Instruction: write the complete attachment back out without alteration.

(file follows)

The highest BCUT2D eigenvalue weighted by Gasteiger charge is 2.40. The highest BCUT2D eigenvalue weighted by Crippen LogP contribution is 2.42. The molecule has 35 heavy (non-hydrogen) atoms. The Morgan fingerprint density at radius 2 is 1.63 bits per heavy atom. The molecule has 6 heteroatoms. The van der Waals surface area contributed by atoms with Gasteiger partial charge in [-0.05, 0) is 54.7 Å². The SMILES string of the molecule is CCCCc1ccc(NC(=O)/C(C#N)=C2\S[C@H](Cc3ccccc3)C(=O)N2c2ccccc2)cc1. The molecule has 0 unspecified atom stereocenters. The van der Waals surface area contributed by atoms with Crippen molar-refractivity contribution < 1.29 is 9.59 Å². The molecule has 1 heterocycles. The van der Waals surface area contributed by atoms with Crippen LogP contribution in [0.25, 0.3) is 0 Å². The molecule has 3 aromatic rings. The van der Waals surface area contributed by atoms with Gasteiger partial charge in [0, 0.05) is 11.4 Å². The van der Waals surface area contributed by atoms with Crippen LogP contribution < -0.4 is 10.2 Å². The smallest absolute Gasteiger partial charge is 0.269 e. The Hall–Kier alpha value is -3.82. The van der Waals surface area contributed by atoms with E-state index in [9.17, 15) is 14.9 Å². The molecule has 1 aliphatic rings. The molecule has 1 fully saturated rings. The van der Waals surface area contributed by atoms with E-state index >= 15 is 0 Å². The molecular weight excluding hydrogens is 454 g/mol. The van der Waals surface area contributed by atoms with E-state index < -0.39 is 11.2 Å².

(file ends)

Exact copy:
The highest BCUT2D eigenvalue weighted by Gasteiger charge is 2.40. The highest BCUT2D eigenvalue weighted by Crippen LogP contribution is 2.42. The molecule has 35 heavy (non-hydrogen) atoms. The Morgan fingerprint density at radius 2 is 1.63 bits per heavy atom. The molecule has 6 heteroatoms. The van der Waals surface area contributed by atoms with Gasteiger partial charge in [-0.05, 0) is 54.7 Å². The SMILES string of the molecule is CCCCc1ccc(NC(=O)/C(C#N)=C2\S[C@H](Cc3ccccc3)C(=O)N2c2ccccc2)cc1. The molecule has 0 unspecified atom stereocenters. The van der Waals surface area contributed by atoms with Crippen molar-refractivity contribution < 1.29 is 9.59 Å². The molecule has 1 heterocycles. The van der Waals surface area contributed by atoms with Crippen LogP contribution in [0.25, 0.3) is 0 Å². The molecule has 3 aromatic rings. The van der Waals surface area contributed by atoms with Gasteiger partial charge in [0, 0.05) is 11.4 Å². The van der Waals surface area contributed by atoms with Crippen LogP contribution < -0.4 is 10.2 Å². The smallest absolute Gasteiger partial charge is 0.269 e. The Hall–Kier alpha value is -3.82. The van der Waals surface area contributed by atoms with E-state index in [9.17, 15) is 14.9 Å². The molecule has 1 aliphatic rings. The molecule has 1 fully saturated rings. The van der Waals surface area contributed by atoms with E-state index >= 15 is 0 Å². The molecular weight excluding hydrogens is 454 g/mol. The van der Waals surface area contributed by atoms with E-state index < -0.39 is 11.2 Å².